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Long waits, short staffs: Kansas City restaurant workers deserve better pay, treatment

·4 min read

The COVID-19 pandemic has made us more aware of many inequities, including how spoiled the restaurant/retail industry has made us customers — despite the short shrift its workers have been given in pay, benefits and, too often, gratitude.

As service sector businesses, especially restaurants, struggle to re-staff, we formerly coddled customers rush back to be waited on exactly as before — only to find frequently long waits due to a lack of help. Those employees who have gamely returned, as well as those who bravely never left, are each doing the work of several people, and shouldn’t be met with pre-pandemic expectations.

Even Bill Teel, executive director of the Greater Kansas City Restaurant Association, has caught himself feeling a consumer’s frustration at times. And he certainly hears all about the slow service his friends are getting in restaurants. “I have to remind them to be patient, that it’s difficult getting enough employees. They’re struggling to keep up.”

He hears about the eating-out tension from his fast-food employee daughter, too. “They don’t have enough people,” Teel says. “She tells me stories of how they just struggle every night to keep up with the drive-thru and get the orders filled fast enough. I think it’s just kind of like that everywhere. They just can’t quite deliver the level of service they’re used to delivering.”

Restaurant and retail workers who’ve returned have done so in the teeth of a resurgent COVID-19 delta variant, as well as a scarcity of colleagues by their sides — not to mention stir-crazy kids at home and low pay at work. They deserve bigger paychecks, improved benefits and livable shifts from their employers.

In some cases, they are indeed getting higher pay and a few more benefits, Teel says: “The pendulum’s kind of swung over in favor of the workers, and restaurants are just going to have to pay more.”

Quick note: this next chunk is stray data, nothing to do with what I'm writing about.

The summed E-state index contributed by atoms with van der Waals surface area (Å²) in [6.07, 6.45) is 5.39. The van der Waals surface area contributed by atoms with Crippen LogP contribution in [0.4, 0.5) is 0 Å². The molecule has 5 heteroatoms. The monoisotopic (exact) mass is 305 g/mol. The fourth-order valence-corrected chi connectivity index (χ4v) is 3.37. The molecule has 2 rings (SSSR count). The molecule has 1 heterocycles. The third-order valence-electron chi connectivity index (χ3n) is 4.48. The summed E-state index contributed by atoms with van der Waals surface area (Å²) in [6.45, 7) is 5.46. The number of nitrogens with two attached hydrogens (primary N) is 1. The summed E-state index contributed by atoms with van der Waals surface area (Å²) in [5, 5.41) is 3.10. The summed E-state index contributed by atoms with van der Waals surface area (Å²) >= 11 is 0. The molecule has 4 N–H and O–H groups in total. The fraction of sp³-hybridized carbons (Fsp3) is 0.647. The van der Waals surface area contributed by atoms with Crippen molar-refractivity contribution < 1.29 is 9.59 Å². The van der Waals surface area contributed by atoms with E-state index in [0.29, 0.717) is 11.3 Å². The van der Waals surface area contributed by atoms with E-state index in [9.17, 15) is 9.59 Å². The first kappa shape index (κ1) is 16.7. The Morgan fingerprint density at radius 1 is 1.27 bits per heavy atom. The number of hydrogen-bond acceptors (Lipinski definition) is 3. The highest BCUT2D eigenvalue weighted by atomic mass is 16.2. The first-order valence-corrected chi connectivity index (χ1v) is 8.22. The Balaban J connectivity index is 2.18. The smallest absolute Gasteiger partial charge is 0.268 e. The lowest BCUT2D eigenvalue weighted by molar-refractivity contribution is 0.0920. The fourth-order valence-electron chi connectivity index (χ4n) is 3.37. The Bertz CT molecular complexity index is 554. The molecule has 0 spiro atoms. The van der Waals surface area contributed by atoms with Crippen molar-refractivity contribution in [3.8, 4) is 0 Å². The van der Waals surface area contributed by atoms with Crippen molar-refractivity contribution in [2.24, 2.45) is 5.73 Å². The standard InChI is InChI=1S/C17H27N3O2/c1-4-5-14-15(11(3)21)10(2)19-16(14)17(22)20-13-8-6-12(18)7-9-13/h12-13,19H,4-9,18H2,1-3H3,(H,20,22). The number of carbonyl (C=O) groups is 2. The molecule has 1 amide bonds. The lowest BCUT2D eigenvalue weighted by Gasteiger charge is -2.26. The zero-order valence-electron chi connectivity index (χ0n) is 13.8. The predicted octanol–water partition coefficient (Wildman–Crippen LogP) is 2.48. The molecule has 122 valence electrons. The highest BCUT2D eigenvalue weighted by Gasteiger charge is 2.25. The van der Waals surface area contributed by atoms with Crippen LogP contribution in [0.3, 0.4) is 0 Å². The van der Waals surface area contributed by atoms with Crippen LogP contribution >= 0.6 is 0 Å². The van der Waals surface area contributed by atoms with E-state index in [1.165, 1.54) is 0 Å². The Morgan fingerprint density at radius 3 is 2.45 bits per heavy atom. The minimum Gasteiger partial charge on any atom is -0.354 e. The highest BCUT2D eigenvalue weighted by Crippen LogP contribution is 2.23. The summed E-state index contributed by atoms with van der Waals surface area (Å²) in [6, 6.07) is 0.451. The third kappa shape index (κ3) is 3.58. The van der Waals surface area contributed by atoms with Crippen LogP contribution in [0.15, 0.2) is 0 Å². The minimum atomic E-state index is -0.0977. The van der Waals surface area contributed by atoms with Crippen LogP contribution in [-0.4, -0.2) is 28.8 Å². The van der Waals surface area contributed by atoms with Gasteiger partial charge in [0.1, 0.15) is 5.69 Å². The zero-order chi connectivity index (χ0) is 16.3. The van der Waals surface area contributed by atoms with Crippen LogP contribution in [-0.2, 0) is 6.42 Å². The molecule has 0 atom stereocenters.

Teel said the June 12 end to federally enhanced unemployment payments in Missouri has “helped, but it’s still difficult to find enough employees.” In Kansas, the $300 weekly federal unemployment boost ends with the program’s scheduled cessation Sept. 6.

Along with higher pay, workers need more appreciation. Wait staff need and warrant unprecedented respect, grace, kindness, patience and, yes, generosity from their customers.

Nor is it just about the servers and staff, though our gratitude for them should be made abundantly obvious. It’s also about your favorite restaurants’ actual ability to survive. If they can’t attract and retain happy, motivated workers, they can’t stay open. Period.

Smokin’ Joe’s Bar-B-Q in Olathe announced its closing last month due to “continuous price increases on everything, a shortage of employees and repairs.” And Overland Park’s Smokeys on the Blvd BBQ has closed due to pandemic losses. Employees there were repeatedly challenged over mask requirements, “often hatefully, by people who simply refuse,” owner Winston Riley said last summer.

The heavy lifting that’s needed now must be done by the restaurant industry itself. It’s a new world, the COVID-19 pandemic having changed the landscape as surely as an F1 tornado. New calculations and expectations are required to attract and keep the best restaurant workers. Perhaps owners and shareholders can step up to help. Outgoing Kansas City health director Dr. Rex Archer argues that paid sick leave is a must. He’s right.

Then it’s up to the rest of us. For now, we have to readjust our thinking about how quickly we can get a table, how doted-on we can expect to be, and how thoughtful we should be in return.

This past Sunday at a Kansas City metro chain sit-down restaurant, one had to wait at times to even encounter an employee, as the hostess was helping out in the back and the entire bar area was shut down due to a worker’s absence. Management was in the kitchen as well. Yet, as few as the place could seat, the more patient customers left happy.

This pandemic has changed nearly everything, and that should include our dispositions. We clearly need to reset our assumptions when shopping and dining out — as well as the working conditions for those who cater to us.

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